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A few days ago I was on the way back from gym when I decided to undo my hard work and stop to grab a snack from the store. Without going into the calorie count, I found myself at the checkout without my wallet. I knew exactly where it was – on my kitchen counter at home.

Fortunately, I did have my phone on me and I remembered that I’d recently set up Samsung Pay with my credit card. The amazing thing with this technology is that I am able to pay on any credit card terminal that accepts a card with a magnetic strip. Without going into too much detail, it mimics the magnetic card instead of using the “tap-to-pay” technology that is currently rolling out.

What really got me thinking about this situation is that, apart from my drivers license, I’m almost at the point where I don’t need to carry any form of card anymore. There’s been talk about being a cashless society for so long, but I think we’re very close to being a society where the method of payment becomes purely a personal choice.

New payment technologies are demystifying some online billers

There is so much payment technology available today, from NFC, credit cards with chips, PayPal on store terminals and even the Amazon concept store, where you simply pick up the items you want and walk straight out while it charges your account in the background. The major mobile players (Google and Apple) provide not only mobile payment technology but web checkout options as well. And then there are a multitude of providers of QR code initiated payments and SMS/Text payments.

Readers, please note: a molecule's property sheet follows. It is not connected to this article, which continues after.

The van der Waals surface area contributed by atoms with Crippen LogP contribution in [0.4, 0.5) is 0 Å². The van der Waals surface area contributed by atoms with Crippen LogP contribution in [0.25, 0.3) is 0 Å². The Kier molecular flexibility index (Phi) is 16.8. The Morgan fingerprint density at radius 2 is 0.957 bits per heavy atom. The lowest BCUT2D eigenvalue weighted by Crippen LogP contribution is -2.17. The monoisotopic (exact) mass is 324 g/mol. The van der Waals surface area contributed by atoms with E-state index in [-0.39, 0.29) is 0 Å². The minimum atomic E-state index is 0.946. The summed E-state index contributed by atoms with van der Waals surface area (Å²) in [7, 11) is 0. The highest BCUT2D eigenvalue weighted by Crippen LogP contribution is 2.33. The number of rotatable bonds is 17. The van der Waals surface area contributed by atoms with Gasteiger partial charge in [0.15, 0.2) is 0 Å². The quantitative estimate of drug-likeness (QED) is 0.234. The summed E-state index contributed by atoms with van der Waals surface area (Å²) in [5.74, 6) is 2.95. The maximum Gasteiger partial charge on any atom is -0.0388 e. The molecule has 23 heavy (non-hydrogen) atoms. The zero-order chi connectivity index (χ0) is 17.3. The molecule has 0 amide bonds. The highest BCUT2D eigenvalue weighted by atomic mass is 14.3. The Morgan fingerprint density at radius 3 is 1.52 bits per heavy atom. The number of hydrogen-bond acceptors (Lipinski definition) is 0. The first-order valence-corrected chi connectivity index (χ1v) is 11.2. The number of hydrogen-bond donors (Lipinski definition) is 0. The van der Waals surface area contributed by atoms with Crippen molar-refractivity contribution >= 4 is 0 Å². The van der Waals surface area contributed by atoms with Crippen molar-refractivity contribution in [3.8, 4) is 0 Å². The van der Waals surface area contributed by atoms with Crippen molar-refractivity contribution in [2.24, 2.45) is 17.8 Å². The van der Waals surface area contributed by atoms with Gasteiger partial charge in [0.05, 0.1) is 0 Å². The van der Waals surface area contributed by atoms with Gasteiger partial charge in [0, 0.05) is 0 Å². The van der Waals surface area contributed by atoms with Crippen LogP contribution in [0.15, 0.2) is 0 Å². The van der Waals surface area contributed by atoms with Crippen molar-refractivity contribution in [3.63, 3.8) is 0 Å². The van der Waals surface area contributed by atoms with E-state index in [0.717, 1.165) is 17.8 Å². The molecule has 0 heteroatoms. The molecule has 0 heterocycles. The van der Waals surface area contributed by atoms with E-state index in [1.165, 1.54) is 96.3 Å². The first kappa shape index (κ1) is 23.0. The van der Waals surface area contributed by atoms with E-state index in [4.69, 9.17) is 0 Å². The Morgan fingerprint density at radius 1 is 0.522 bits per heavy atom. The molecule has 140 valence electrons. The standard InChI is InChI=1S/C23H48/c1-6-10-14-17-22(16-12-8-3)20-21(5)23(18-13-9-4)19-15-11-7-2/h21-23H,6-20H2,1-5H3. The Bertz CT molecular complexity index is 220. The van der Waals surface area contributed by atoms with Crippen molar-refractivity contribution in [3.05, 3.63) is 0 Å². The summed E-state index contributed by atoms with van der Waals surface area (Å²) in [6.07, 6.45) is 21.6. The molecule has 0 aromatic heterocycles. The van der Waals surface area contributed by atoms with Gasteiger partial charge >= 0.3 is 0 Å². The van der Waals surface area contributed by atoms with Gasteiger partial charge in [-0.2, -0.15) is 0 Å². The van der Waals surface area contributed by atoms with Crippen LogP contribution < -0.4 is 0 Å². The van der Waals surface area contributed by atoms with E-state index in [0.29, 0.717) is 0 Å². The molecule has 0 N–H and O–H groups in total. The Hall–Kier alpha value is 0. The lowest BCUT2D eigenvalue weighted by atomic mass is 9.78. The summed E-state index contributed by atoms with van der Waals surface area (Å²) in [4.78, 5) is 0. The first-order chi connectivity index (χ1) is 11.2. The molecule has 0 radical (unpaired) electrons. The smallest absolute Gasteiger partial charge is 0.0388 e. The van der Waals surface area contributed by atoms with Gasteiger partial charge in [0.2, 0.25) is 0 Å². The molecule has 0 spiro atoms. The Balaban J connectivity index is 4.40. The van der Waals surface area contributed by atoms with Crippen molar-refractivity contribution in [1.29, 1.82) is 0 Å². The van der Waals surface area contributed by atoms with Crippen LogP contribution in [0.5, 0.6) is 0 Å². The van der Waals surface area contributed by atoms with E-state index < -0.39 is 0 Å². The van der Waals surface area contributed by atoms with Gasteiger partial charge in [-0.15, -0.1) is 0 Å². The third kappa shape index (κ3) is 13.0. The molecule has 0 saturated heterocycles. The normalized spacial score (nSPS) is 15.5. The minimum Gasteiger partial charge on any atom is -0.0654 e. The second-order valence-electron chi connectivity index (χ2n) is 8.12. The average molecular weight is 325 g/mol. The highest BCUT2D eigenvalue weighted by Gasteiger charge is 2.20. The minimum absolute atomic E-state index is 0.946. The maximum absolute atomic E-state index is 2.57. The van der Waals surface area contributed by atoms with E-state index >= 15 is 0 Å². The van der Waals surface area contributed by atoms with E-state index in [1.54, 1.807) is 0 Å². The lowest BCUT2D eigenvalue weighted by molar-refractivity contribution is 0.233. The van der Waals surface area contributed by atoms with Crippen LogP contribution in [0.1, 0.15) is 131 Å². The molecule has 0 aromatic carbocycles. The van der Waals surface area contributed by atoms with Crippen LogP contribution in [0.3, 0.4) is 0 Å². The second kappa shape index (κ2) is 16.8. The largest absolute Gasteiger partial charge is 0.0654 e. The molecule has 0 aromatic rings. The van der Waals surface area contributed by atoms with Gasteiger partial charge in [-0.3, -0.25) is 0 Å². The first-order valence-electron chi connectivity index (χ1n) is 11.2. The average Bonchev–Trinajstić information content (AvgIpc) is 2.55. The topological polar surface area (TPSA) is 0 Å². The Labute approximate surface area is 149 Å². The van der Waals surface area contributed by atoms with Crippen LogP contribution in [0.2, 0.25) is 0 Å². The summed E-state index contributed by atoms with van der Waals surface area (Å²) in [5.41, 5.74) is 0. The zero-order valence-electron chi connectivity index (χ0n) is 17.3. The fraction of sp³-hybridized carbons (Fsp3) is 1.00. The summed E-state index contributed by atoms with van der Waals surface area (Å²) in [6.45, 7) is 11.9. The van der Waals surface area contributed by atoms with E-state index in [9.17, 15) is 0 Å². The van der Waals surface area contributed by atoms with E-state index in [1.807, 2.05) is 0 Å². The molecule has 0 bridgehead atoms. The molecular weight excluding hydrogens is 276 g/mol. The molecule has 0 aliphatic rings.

If this is all possible in the physical world, then why are some billers still complicating the payment process online?

A few weeks ago, my wife and I set up a new online account for our electric supplier which recently ‘upgraded’ its systems. For five years we were using an account that was working just fine. Even though I still had to log in to my account, my bank details were saved and it only took a few minutes to review my bill make a payment from the existing account.

The new system, however, required me to set up an entirely new account. After that I had to go through no less than five steps to add my bank details and set up the first payment. My only options for payment though were; call in and pay a fee; send a check and pay postage or use my bank account for a direct payment. The first two are simply not options in a digital world.

While it may be easier said than done, payment technologies exist and there is no excuse for billers not to keep up.

The bottom line is that today’s digital consumers expect convenience, especially when so many of their service providers are already providing a great digital experience. Billers who are riding the digital wave and meeting consumer expectations will inevitably have the competitive advantage in the market – enough said.